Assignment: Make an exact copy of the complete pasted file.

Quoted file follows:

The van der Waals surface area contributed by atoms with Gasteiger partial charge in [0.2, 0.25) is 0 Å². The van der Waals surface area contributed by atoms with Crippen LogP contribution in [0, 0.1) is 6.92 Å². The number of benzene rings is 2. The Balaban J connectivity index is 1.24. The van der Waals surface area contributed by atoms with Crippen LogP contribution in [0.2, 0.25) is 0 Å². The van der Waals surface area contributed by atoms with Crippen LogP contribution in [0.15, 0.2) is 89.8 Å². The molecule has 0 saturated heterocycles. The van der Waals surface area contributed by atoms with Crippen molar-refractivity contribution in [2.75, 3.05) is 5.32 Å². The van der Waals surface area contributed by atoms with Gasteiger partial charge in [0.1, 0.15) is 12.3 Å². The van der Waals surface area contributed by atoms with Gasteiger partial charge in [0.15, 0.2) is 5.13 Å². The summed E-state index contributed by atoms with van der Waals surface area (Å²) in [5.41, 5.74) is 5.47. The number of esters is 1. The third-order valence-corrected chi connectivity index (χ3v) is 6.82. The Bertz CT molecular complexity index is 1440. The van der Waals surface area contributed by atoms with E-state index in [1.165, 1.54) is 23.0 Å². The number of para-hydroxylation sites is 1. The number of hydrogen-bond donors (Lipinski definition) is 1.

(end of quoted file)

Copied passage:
The van der Waals surface area contributed by atoms with Gasteiger partial charge in [0.2, 0.25) is 0 Å². The van der Waals surface area contributed by atoms with Crippen LogP contribution in [0, 0.1) is 6.92 Å². The number of benzene rings is 2. The Balaban J connectivity index is 1.24. The van der Waals surface area contributed by atoms with Crippen LogP contribution in [0.2, 0.25) is 0 Å². The van der Waals surface area contributed by atoms with Crippen LogP contribution in [0.15, 0.2) is 89.8 Å². The molecule has 0 saturated heterocycles. The van der Waals surface area contributed by atoms with Crippen molar-refractivity contribution in [2.75, 3.05) is 5.32 Å². The van der Waals surface area contributed by atoms with Gasteiger partial charge in [0.1, 0.15) is 12.3 Å². The van der Waals surface area contributed by atoms with Gasteiger partial charge in [0.15, 0.2) is 5.13 Å². The summed E-state index contributed by atoms with van der Waals surface area (Å²) in [5.41, 5.74) is 5.47. The number of esters is 1. The third-order valence-corrected chi connectivity index (χ3v) is 6.82. The Bertz CT molecular complexity index is 1440. The van der Waals surface area contributed by atoms with E-state index in [1.165, 1.54) is 23.0 Å². The number of para-hydroxylation sites is 1. The number of hydrogen-bond donors (Lipinski definition) is 1.